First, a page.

Androgen therapy in women: an Endocrine Society Clinical Practice guideline.J Clin Endocrinol Metab. 2006 Oct; 91(10):3697-710.JC
The objective was to provide guidelines for the therapeutic use of androgens in women.
The Task Force was composed of a chair, selected by the Clinical Guidelines Subcommittee (CGS) of The Endocrine Society, six additional experts, a methodologist, and a medical writer. The Task Force received no corporate funding or remuneration.
The Task Force used systematic reviews of available evidence to inform its key recommendations. The Task Force used consistent language and graphical descriptions of both the strength of recommendation and the quality of evidence, using the recommendations of the Grading of Recommendations, Assessment, Development, and Evaluation (GRADE) group. The strength of a recommendation is indicated by the number 1 (strong recommendation, associated with the phrase "we recommend") or 2 (weak recommendation, associated with the phrase "we suggest"). The quality of the evidence is indicated by cross-filled circles, such that [1 cross-filled circle, 3 empty circles] denotes very-low-quality evidence, [2 cross-filled circles, 2 empty circles] low quality, [3 cross-filled circles, 1 empty circle] moderate quality, and [4 cross-filled circles] high quality. Each recommendation is followed by a description of the evidence.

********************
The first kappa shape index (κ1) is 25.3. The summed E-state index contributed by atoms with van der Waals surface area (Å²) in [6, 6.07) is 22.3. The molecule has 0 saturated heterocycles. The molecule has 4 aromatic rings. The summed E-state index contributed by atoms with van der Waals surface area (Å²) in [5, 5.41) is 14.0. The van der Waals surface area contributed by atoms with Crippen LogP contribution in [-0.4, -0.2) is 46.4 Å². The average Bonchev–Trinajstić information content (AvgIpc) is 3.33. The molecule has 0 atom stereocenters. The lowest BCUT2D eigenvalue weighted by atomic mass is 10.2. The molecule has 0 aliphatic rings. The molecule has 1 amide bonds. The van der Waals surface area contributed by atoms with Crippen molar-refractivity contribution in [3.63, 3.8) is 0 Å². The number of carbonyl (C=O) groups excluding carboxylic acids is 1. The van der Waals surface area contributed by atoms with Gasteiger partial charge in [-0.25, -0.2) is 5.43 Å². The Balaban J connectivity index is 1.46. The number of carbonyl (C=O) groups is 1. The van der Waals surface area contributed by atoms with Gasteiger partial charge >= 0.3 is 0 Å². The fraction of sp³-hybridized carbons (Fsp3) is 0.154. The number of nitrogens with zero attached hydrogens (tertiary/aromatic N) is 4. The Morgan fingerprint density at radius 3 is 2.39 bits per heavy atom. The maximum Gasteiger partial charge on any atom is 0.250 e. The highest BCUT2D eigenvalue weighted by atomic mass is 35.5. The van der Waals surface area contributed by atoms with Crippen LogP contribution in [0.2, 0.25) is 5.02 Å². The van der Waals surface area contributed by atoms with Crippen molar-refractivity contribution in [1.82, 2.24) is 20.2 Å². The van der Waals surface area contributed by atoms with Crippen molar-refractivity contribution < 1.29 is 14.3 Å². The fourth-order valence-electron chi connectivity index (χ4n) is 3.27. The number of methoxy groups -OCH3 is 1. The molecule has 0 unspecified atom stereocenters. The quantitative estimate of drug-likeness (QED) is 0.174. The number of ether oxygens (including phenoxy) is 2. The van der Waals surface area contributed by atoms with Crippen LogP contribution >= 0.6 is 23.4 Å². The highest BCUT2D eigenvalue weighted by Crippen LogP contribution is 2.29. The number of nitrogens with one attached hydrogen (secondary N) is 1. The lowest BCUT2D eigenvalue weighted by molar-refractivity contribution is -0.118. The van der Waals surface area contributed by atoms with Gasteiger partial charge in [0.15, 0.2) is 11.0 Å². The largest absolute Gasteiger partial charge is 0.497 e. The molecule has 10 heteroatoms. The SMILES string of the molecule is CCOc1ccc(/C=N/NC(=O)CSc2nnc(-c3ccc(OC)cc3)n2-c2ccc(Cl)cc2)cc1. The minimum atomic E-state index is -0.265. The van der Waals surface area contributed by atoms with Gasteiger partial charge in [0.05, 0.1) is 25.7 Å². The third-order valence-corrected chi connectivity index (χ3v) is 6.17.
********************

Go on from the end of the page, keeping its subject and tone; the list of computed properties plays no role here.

Consensus was guided by systematic reviews of evidence and discussions during one group meeting, several conference calls, and e-mail communications. The drafts prepared by the task force with the help of a medical writer were reviewed successively by The Endocrine Society's CGS, Clinical Affairs Committee (CAC), and Executive Committee. The version approved by the CGS and CAC was placed on The Endocrine Society's web site for comments by members. At each stage of review, the Task Force received written comments and incorporated needed changes.
We recommend against making a diagnosis of androgen deficiency in women at present because of the lack of a well-defined clinical syndrome and normative data on total or free testosterone levels across the lifespan that can be used to define the disorder. Although there is evidence for short-term efficacy of testosterone in selected populations, such as surgically menopausal women, we recommend against the generalized use of testosterone by women because the indications are inadequate and evidence of safety in long-term studies is lacking. A review of the data currently available is presented, and areas of future research are outlined. To formulate clinical guidelines for use of testosterone in women, additional information will be necessary. This includes defining conditions that, when not treated with androgens, have adverse health consequences to women; defining clinical and laboratory parameters that distinguish those with these conditions; and assessing the efficacy and long-term safety of androgen administration on outcomes that are important to women diagnosed with these conditions. This necessary clinical research cannot occur until the biological, physiological, and psychological underpinnings of the role of androgens in women and candidate disorders are further elucidated.